The Problem with Acid Reflux

One of the questions I’m asked most is, “What do I do about acid reflux and indigestion?” Around 20% (1 in 5) people experience acid reflux at least once a week.

First of all, it is not acid foods which cause acid reflux, but these foods can be a significant contributing factor. Therefore, if you are constantly eating a diet high in acid foods, it might be a good idea to cut back on them if you have acid reflux . But there are other things which address the cause of acid reflux and which will extinguish the flames of acid reflux for good.

(Foods considered to be “acid” are:
Tomatoes and tomato products
Spicy or “hot” flavors
Excess caffeine (remember that chocolate, peppermint, and sodas have caffeine.)

The human body may lack certain natural chemicals it needs to digest foods. The person may be eating too many processed foods and consuming too many toxins than the body is meant to process. In any case, we are not lacking in antacids, and these are not the answer. In fact, in the long run, using these can make the situation many times worse!

One of the things that happens naturally after age 30 is that the body has less need for all the calories we burned up as we were younger, and so the body naturally reduces the amount of stomach acid that it produces. Also, the enzymes that help to break down our food (fats: lipase; protein: protease; and carbohydrates: amylase) are naturally reduced. So, a good digestive enzyme will help everyone, especially as we age.

Please understand that acid reflux in over 90% of cases is not caused by too much acid in the stomach. In fact, it is cause by too little. The reasons are complicated, but in a nutshell, if we have just slightly less acid in our stomachs, our food is not broken down in a timely manner, and when the food tries to move down the digestive chain into the intestines the body resists this move, and the food in forced back into the esophagus. Keep in mind that the stomach fluids are extremely acid, and even if not acid enough to dissolve the food, they are acid enough to burn the esophagus.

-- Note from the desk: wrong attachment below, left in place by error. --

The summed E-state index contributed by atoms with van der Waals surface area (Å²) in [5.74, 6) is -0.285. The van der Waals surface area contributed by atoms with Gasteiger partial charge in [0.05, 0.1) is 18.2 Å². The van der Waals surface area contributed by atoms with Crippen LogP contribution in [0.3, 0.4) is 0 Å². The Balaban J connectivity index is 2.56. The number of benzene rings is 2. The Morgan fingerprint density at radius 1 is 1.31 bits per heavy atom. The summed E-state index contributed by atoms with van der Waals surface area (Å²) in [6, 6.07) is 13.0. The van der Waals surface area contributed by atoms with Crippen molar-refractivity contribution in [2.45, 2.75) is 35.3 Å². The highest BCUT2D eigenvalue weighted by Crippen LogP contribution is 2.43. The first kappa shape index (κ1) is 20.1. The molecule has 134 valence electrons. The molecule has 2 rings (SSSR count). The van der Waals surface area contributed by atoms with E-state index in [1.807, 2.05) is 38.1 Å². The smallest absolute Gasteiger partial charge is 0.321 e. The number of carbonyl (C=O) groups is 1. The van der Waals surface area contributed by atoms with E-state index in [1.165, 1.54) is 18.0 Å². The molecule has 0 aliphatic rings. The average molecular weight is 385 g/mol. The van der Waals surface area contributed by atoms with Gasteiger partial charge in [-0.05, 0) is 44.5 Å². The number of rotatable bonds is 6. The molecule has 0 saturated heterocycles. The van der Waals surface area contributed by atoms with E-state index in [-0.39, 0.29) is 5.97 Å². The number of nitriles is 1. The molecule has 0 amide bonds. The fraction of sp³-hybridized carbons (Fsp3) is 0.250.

So, what is the answer? Well, there are several:
Cut out the processed foods, and especially those foods that seem to cause the burning. Unlike what they like you to believe on TV, some foods are not fit for human consumption, and taking a prescription antacid may cause a life-threatening problem.
Cut way back on the “acid-causing foods” listed above.
Be aware of what foods seem to cause your problem and eliminate them.
Lose weight since fat causes inflammation throughout the body and makes digestion even more difficult.

Several supplements can help the body digest food as God meant it to do. These include:
Digestive enzymes which help replace not only the enzymes of digestion, but some of the missing acid in the stomach.
Betaine hydrochloride which replaces the missing acid.
Glutamine which sooths the digestive tract.
Lecithin which aids the gall bladder in processing fats.